The Conversion

I found Sharona on Craigslist. She was in Wilmington, NC (my hometown) and I was in Brooklyn, NY.


I moved out of NYC, went to look at her and made an offer on her all within a week. The seller, a sweet man named John (who happens to be a journalist and if he read any of these grammatically error filled posts he would probably take the van back) accepted my offer and the conversion began.

Mechanically, she was pretty sound for her age. My dad and I replaced the battery, the terminals, the belt, changed the oil and the filter. Meanwhile, a shop in North Carolina replaced the 2 front tires (one was split,) and the pivot bushings, aligning the steering and wheels while they were at it.


As for body work, it’s an ongoing process. While the inside was taken care of and is still in great condition, the doors were a small and tedious nightmare. Let me explain…she says through gritted teeth.

Door handles open and close car doors via cables. The cable ends hold a metal ball that, when attached to the cable latch, are pulled, creating tension, releasing the latch and opening the door. Sharona had a different plan. Ford’s are notoriously known for using plastic cable latches that with time, 22 years to be exact, disintegrate. Sharona’s cable latches just happened to all disintegrate in a domino manner, one after the other, making it nearly impossible to open any of the doors on her. LOVE IT.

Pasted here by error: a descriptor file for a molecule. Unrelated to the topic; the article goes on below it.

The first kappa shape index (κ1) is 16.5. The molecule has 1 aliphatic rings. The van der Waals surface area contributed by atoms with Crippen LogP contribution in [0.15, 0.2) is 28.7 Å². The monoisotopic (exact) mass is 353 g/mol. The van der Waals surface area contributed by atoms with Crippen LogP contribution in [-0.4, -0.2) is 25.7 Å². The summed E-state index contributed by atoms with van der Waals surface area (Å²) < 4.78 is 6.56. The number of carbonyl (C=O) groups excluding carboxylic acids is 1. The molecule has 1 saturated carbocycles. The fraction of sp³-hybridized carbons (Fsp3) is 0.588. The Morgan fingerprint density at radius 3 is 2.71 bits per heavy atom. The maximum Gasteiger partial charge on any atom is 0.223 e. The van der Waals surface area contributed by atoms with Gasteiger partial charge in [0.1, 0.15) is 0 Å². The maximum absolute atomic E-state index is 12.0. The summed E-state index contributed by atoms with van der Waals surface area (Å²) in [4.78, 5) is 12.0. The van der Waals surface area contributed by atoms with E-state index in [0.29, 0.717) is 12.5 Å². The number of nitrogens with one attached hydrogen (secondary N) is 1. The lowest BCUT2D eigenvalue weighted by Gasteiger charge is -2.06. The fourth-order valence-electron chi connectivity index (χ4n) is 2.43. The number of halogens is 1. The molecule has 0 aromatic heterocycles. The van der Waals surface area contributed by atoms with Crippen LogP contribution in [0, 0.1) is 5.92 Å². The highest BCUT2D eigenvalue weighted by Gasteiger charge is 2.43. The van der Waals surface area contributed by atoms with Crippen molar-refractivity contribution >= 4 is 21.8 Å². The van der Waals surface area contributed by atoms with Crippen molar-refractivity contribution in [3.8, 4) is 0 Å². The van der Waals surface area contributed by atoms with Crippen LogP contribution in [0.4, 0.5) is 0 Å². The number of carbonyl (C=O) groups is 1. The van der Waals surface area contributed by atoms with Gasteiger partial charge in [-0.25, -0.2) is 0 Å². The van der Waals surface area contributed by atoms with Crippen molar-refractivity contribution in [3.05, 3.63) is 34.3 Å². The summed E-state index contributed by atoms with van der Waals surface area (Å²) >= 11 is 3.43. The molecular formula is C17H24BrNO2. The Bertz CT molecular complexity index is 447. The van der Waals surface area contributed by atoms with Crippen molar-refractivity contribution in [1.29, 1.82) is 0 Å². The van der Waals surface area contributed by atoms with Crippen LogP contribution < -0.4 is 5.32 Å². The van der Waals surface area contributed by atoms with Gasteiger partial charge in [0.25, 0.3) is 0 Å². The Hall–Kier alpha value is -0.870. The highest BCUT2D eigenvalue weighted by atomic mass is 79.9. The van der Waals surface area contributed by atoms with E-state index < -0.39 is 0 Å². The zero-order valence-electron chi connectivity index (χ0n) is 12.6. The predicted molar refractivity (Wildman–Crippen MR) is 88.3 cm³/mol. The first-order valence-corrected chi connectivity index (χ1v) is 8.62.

Thanks to my dad, Advanced Auto Parts, and my brother-in-law who so graciously accepts beer as payment, helped me replace the broken plastic latches with metal ones. I say most because another door broke in Arkansas. Don’t tell my dad or brother-in-law. Luckily, I know how to fix it. Unluckily, I don’t want to. Oh, I should also add that you can’t open the side door from the outside, and the back door manual lock doesn’t work. BUT I LOVE HER.


As for the interior, we took out the middle seats, removing the panels (that are bolted through the body and a pain in the ass to remove. Tip: buy liquid wrench.) Since it’s just me sleeping in the van, I left the bench seat in, reclining it and covering it with a mattress topper that I cut to size and voila, a cozy bed. A new back problem might be born of this sleeping situation and in that case I’ll remove the bench seat, build a frame and purchase an actual mattress…maybe. Knowing myself, I’ll probably remove the bench seat and sleep on the ground in my sleeping bag.


All that was left after sorting out the bed situation was storage. Using a cloth shoe organizer, the already existing storage compartments in the top and stuffing everything else under the “bed,” it all fit surprisingly well. Even the ridiculous amount of clothes I packed because I’m indecisive and want to look cool and be comfy all at once and I like options okay!


Anywho, here she is in all her glory. Comfy, spacious and ridiculously hot in the middle of August in Texas. Didn’t think that one through.


Meet Sharona, my humble abode on wheels

Cue The Ramones.


Buying a van and cruising around North America is a dream that’s been imprinted in my brain since 2015, the year I graduated college. Instead, I walked across the stage to receive my diploma and walked straight into a 9-6 office job where I spent all of my free time watching videos on van repairs and mapping out where I’d go first if I ever got the chance to live the life I wanted to.


Fast forward 4 years (give or take a few months and far more than a few tears) and I’m living the life I want to, with a massive amount of mechanical help from my dad and brother-in-law and moral support from my mom, sister and dearest family and pals. It’s beautiful, it’s grimy, it’s sometimes lonely, but wow it’s cold chill inducing to get to do something you’ve dreamed about doing for years.

What a surreal and beautifully short life this is.